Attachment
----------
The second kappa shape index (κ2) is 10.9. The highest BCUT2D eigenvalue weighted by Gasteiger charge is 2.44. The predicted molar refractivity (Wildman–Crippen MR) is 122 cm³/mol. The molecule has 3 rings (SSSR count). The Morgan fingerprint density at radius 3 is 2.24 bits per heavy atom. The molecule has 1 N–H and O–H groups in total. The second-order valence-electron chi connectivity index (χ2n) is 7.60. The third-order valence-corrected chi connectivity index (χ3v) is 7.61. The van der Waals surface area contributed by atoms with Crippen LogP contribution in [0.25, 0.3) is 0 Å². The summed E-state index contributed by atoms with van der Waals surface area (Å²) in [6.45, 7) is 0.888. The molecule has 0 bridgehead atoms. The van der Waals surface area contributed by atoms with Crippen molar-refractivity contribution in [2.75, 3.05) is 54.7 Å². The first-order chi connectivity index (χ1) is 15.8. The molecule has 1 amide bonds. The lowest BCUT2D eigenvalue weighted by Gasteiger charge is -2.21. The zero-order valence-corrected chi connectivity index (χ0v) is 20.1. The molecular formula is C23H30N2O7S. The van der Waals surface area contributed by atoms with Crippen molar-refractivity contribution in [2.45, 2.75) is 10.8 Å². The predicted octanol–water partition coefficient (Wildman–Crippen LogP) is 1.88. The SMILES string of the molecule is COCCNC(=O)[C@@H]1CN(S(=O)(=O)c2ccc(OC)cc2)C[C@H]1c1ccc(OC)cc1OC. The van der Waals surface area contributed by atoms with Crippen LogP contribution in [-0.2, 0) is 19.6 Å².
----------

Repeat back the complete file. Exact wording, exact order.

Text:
The second kappa shape index (κ2) is 10.9. The highest BCUT2D eigenvalue weighted by Gasteiger charge is 2.44. The predicted molar refractivity (Wildman–Crippen MR) is 122 cm³/mol. The molecule has 3 rings (SSSR count). The Morgan fingerprint density at radius 3 is 2.24 bits per heavy atom. The molecule has 1 N–H and O–H groups in total. The second-order valence-electron chi connectivity index (χ2n) is 7.60. The third-order valence-corrected chi connectivity index (χ3v) is 7.61. The van der Waals surface area contributed by atoms with Crippen LogP contribution in [0.25, 0.3) is 0 Å². The summed E-state index contributed by atoms with van der Waals surface area (Å²) in [6.45, 7) is 0.888. The molecule has 0 bridgehead atoms. The van der Waals surface area contributed by atoms with Crippen molar-refractivity contribution in [2.75, 3.05) is 54.7 Å². The first-order chi connectivity index (χ1) is 15.8. The molecule has 1 amide bonds. The lowest BCUT2D eigenvalue weighted by Gasteiger charge is -2.21. The zero-order valence-corrected chi connectivity index (χ0v) is 20.1. The molecular formula is C23H30N2O7S. The van der Waals surface area contributed by atoms with Crippen molar-refractivity contribution in [2.45, 2.75) is 10.8 Å². The predicted octanol–water partition coefficient (Wildman–Crippen LogP) is 1.88. The SMILES string of the molecule is COCCNC(=O)[C@@H]1CN(S(=O)(=O)c2ccc(OC)cc2)C[C@H]1c1ccc(OC)cc1OC. The van der Waals surface area contributed by atoms with Crippen LogP contribution in [-0.2, 0) is 19.6 Å².